It was a beautiful afternoon for baseball Saturday, so I ventured out to the Wrigley Field bleachers to see how Chicago Cubs fans were coping with the rebuild that can’t be called a rebuild.
The bleachers were packed for the game against the Atlanta Braves as fans stood behind the last rows in left and right field and congregated behind the concessions to socialize without the obligation of watching the actual game.
In other words, business as usual at the corner of Waveland and Sheffield avenues.
Cubs owners throughout the years have counted on fans being oblivious to the failures of the team on the field, knowing that no matter how bad it gets there always will be young fans looking for a party atmosphere at Wrigley.
The bleachers have been a prime spot for tanning, beer drinking and people watching forever, which is why tickets are so expensive for seats so far away from the action. Even former Cubs President Theo Epstein made a trip out to the left-field section Friday afternoon to soak in the sun and have a few cold ones with friends.
After selling the White Sox in 1981 to a group led by Jerry Reinsdorf, Hall of Fame owner Bill Veeck spent his summer days sitting in the front row of upper center field at Wrigley, which he called the “best seats in the house.” In an interview from his perch in 1983, Veeck told me: “It’s one of those rare places where people of my generation can get along with young people.”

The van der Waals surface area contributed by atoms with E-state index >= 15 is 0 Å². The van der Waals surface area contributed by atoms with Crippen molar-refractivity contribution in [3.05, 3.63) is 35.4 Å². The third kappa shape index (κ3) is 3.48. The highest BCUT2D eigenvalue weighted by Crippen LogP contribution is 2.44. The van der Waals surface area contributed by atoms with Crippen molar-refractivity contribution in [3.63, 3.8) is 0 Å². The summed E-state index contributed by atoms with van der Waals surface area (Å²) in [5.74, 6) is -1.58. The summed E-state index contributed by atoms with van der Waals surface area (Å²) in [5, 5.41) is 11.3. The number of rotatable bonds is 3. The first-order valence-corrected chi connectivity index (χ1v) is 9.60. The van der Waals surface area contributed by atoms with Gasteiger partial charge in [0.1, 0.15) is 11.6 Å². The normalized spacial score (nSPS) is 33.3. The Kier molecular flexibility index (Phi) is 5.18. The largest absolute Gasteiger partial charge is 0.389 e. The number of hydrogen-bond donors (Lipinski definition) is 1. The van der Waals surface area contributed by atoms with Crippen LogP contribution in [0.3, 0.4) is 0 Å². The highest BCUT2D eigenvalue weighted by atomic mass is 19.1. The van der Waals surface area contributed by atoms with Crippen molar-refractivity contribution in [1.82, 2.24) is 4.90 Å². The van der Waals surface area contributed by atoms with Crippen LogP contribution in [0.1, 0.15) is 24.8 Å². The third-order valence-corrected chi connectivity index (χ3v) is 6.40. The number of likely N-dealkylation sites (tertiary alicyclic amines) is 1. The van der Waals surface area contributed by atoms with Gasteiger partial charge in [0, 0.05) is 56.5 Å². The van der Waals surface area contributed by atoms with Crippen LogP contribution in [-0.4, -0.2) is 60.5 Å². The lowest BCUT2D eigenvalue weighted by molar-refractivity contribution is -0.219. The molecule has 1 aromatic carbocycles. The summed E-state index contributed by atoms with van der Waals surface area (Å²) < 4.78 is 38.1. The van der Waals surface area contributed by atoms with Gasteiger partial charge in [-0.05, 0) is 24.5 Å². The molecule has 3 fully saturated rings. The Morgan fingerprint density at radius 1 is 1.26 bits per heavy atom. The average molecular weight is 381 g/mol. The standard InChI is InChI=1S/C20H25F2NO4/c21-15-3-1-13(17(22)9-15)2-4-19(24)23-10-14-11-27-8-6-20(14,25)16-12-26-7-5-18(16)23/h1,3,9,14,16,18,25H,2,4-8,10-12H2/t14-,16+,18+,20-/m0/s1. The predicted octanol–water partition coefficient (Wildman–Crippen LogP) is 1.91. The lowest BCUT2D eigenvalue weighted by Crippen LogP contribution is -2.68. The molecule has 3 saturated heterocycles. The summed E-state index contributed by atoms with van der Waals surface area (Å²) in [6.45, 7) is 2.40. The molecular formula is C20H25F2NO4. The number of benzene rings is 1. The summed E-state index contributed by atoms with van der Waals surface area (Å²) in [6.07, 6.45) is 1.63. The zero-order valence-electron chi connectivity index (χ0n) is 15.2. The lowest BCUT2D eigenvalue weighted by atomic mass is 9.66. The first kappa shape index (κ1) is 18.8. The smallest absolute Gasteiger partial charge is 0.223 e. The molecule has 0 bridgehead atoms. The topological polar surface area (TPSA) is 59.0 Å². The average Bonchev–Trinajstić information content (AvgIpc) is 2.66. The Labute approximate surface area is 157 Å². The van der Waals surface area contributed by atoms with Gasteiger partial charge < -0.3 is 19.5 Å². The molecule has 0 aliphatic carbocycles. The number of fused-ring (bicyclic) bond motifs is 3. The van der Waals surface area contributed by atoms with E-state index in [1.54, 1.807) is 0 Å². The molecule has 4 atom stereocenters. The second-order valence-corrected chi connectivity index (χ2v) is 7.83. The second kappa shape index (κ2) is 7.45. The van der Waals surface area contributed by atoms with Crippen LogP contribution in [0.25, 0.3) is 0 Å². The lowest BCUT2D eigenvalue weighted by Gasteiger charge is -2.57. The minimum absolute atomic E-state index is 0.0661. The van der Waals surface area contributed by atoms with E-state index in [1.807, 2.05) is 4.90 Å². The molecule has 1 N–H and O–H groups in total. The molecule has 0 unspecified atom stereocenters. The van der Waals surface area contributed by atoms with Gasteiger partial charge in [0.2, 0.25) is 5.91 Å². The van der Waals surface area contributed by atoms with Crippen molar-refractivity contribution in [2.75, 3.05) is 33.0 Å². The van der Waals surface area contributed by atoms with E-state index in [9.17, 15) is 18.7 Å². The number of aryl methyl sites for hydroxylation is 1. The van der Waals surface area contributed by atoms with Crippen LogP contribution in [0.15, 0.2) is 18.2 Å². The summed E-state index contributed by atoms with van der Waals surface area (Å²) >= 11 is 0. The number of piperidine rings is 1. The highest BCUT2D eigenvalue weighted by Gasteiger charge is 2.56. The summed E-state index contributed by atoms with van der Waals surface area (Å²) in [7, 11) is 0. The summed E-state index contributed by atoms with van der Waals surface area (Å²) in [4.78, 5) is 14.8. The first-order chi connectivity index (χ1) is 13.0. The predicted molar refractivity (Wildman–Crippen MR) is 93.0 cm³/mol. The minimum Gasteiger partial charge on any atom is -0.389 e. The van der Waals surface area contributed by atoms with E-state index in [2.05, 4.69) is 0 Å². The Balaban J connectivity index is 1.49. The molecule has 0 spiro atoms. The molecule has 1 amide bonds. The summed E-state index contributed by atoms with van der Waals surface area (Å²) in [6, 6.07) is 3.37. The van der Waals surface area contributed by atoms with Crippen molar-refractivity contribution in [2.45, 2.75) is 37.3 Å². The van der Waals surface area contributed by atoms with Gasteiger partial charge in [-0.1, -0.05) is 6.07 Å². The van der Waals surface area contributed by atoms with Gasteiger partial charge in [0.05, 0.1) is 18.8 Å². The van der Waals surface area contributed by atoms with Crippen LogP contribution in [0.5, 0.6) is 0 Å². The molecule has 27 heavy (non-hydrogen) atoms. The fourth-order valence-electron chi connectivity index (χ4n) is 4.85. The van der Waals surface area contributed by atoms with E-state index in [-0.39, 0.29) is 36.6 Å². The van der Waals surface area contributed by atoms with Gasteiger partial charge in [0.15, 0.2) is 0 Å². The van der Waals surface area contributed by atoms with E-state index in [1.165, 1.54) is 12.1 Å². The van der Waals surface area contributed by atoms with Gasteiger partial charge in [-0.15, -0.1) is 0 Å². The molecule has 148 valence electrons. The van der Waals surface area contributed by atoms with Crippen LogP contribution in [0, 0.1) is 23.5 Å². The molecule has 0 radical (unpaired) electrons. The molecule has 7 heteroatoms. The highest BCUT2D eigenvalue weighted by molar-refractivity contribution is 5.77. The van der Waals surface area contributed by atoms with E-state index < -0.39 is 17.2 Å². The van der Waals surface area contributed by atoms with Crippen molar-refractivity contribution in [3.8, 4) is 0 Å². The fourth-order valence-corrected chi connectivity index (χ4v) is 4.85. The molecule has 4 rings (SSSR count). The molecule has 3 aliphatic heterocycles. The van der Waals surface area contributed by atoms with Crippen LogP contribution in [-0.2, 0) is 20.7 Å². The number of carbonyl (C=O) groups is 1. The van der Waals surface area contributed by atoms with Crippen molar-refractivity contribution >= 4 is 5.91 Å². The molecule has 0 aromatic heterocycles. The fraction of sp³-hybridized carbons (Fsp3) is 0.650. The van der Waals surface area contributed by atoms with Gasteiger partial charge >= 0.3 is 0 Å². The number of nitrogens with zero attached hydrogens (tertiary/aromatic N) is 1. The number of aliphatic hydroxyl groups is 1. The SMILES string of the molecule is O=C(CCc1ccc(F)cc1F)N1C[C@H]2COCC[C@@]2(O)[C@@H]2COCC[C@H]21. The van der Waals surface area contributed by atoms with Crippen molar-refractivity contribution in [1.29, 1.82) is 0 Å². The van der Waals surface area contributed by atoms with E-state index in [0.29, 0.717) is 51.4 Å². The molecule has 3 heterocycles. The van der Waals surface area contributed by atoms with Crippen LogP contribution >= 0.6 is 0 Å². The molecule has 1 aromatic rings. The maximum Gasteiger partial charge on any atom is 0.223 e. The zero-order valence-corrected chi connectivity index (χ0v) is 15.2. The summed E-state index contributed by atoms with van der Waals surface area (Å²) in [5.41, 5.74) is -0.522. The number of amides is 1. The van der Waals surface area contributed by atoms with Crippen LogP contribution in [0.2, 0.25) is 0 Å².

Back in the days when bleacher tickets went on sale only on the day of the game, regulars would line up early along Sheffield to ensure their favored spots. But the former owner, Tribune Co., did away with that long-standing policy in 1985 in a money grab that changed the bleacher vibe.
Veeck, who helped plant the ivy on the outfield walls in 1937, began his celebrated boycott of the bleachers because of that policy change.
Every generation of Bleacher Bums decries the younger generation encroaching their territory at least since I was a 20-something sitting in right field in the 1980s before heading to work on the Chicago Tribune city desk. Years later, after becoming the Cubs beat writer, I spoke with longtime Cubs fan and rock star Billy Corgan about the trendiness of celebrities attending games.
“The emphasis has to be on the people who support the team — day in, day out — and I always defer to that,” Corgan said in a 2004 interview. “I’m a common Cubs fan. I was a common Cubs fan long before I became famous. I’ll never forgive the yuppies for moving in back in ‘84. I’m still mad about that.
“When the Cubs stopped selling bleacher tickets the day of the game, that was the end of that old Bleacher Bums culture. Now it’s just fake Bleacher Bums.”
The yuppies may have caused the demise of the bleacher culture four decades …read more
Source:: The Denver Post – Sports